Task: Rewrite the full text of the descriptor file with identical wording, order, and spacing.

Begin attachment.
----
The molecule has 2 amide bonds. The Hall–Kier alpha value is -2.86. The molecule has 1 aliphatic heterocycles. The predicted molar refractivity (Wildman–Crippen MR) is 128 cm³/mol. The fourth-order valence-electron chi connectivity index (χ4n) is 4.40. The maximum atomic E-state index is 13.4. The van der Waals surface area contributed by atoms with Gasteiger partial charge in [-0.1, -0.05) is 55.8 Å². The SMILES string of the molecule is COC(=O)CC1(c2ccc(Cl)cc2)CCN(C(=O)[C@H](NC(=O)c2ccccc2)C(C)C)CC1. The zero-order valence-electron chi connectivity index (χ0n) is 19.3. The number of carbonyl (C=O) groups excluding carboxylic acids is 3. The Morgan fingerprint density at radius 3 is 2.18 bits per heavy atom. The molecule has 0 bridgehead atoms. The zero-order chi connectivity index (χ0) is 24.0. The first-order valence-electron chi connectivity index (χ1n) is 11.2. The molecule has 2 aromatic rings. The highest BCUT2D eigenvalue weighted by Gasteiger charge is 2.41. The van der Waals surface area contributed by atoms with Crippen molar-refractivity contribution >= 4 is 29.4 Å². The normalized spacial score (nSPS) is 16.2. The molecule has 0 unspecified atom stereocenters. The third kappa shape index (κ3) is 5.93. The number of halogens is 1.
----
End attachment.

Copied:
The molecule has 2 amide bonds. The Hall–Kier alpha value is -2.86. The molecule has 1 aliphatic heterocycles. The predicted molar refractivity (Wildman–Crippen MR) is 128 cm³/mol. The fourth-order valence-electron chi connectivity index (χ4n) is 4.40. The maximum atomic E-state index is 13.4. The van der Waals surface area contributed by atoms with Gasteiger partial charge in [-0.1, -0.05) is 55.8 Å². The SMILES string of the molecule is COC(=O)CC1(c2ccc(Cl)cc2)CCN(C(=O)[C@H](NC(=O)c2ccccc2)C(C)C)CC1. The zero-order valence-electron chi connectivity index (χ0n) is 19.3. The number of carbonyl (C=O) groups excluding carboxylic acids is 3. The Morgan fingerprint density at radius 3 is 2.18 bits per heavy atom. The molecule has 0 bridgehead atoms. The zero-order chi connectivity index (χ0) is 24.0. The first-order valence-electron chi connectivity index (χ1n) is 11.2. The molecule has 2 aromatic rings. The highest BCUT2D eigenvalue weighted by Gasteiger charge is 2.41. The van der Waals surface area contributed by atoms with Crippen molar-refractivity contribution >= 4 is 29.4 Å². The normalized spacial score (nSPS) is 16.2. The molecule has 0 unspecified atom stereocenters. The third kappa shape index (κ3) is 5.93. The number of halogens is 1.